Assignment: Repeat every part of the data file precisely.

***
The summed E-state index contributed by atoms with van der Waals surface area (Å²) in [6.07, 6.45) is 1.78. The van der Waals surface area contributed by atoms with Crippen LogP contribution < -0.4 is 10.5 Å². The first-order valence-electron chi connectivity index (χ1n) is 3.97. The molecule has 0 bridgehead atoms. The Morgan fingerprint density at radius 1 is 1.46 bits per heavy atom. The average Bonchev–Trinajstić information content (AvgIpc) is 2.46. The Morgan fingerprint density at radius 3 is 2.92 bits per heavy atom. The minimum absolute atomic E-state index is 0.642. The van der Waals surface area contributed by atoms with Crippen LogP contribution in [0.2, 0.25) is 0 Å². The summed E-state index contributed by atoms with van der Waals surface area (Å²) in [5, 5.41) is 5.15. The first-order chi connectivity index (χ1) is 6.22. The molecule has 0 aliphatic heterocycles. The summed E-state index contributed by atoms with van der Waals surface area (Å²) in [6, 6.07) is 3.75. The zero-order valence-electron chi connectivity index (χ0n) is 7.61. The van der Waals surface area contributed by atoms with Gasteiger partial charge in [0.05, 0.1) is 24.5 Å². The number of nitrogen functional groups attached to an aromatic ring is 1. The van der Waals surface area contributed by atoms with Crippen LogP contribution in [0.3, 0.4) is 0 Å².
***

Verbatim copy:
The summed E-state index contributed by atoms with van der Waals surface area (Å²) in [6.07, 6.45) is 1.78. The van der Waals surface area contributed by atoms with Crippen LogP contribution < -0.4 is 10.5 Å². The first-order valence-electron chi connectivity index (χ1n) is 3.97. The molecule has 0 bridgehead atoms. The Morgan fingerprint density at radius 1 is 1.46 bits per heavy atom. The average Bonchev–Trinajstić information content (AvgIpc) is 2.46. The Morgan fingerprint density at radius 3 is 2.92 bits per heavy atom. The minimum absolute atomic E-state index is 0.642. The van der Waals surface area contributed by atoms with Crippen LogP contribution in [0.2, 0.25) is 0 Å². The summed E-state index contributed by atoms with van der Waals surface area (Å²) in [5, 5.41) is 5.15. The first-order chi connectivity index (χ1) is 6.22. The molecule has 0 aliphatic heterocycles. The summed E-state index contributed by atoms with van der Waals surface area (Å²) in [6, 6.07) is 3.75. The zero-order valence-electron chi connectivity index (χ0n) is 7.61. The van der Waals surface area contributed by atoms with Gasteiger partial charge in [0.05, 0.1) is 24.5 Å². The number of nitrogen functional groups attached to an aromatic ring is 1. The van der Waals surface area contributed by atoms with Crippen LogP contribution in [0.3, 0.4) is 0 Å².